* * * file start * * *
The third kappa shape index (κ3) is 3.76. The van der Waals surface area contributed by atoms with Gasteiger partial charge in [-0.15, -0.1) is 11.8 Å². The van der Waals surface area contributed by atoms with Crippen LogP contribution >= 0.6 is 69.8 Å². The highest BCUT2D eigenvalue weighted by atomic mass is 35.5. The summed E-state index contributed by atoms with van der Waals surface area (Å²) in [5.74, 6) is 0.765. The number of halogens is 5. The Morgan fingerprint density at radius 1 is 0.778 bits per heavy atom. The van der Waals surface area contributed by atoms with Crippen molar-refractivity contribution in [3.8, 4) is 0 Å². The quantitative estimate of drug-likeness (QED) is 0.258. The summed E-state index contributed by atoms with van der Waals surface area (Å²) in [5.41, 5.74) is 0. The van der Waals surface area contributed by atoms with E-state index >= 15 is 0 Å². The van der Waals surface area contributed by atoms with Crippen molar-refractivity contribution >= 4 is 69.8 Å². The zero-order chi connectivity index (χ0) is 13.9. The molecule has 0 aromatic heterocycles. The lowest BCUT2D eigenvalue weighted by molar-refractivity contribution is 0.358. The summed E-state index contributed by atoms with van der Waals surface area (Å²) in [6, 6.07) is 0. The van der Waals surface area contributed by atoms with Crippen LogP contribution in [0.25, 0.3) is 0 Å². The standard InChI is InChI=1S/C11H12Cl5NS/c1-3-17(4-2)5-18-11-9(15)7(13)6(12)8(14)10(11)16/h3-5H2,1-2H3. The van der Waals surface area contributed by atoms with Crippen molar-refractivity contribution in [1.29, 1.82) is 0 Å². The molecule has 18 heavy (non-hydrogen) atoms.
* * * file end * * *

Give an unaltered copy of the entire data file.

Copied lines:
The third kappa shape index (κ3) is 3.76. The van der Waals surface area contributed by atoms with Gasteiger partial charge in [-0.15, -0.1) is 11.8 Å². The van der Waals surface area contributed by atoms with Crippen LogP contribution >= 0.6 is 69.8 Å². The highest BCUT2D eigenvalue weighted by atomic mass is 35.5. The summed E-state index contributed by atoms with van der Waals surface area (Å²) in [5.74, 6) is 0.765. The number of halogens is 5. The Morgan fingerprint density at radius 1 is 0.778 bits per heavy atom. The van der Waals surface area contributed by atoms with Crippen molar-refractivity contribution in [3.8, 4) is 0 Å². The quantitative estimate of drug-likeness (QED) is 0.258. The summed E-state index contributed by atoms with van der Waals surface area (Å²) in [5.41, 5.74) is 0. The van der Waals surface area contributed by atoms with E-state index >= 15 is 0 Å². The van der Waals surface area contributed by atoms with Crippen molar-refractivity contribution >= 4 is 69.8 Å². The zero-order chi connectivity index (χ0) is 13.9. The molecule has 0 aromatic heterocycles. The lowest BCUT2D eigenvalue weighted by molar-refractivity contribution is 0.358. The summed E-state index contributed by atoms with van der Waals surface area (Å²) in [6, 6.07) is 0. The van der Waals surface area contributed by atoms with Crippen LogP contribution in [0.25, 0.3) is 0 Å². The standard InChI is InChI=1S/C11H12Cl5NS/c1-3-17(4-2)5-18-11-9(15)7(13)6(12)8(14)10(11)16/h3-5H2,1-2H3. The van der Waals surface area contributed by atoms with Crippen molar-refractivity contribution in [1.29, 1.82) is 0 Å². The molecule has 18 heavy (non-hydrogen) atoms.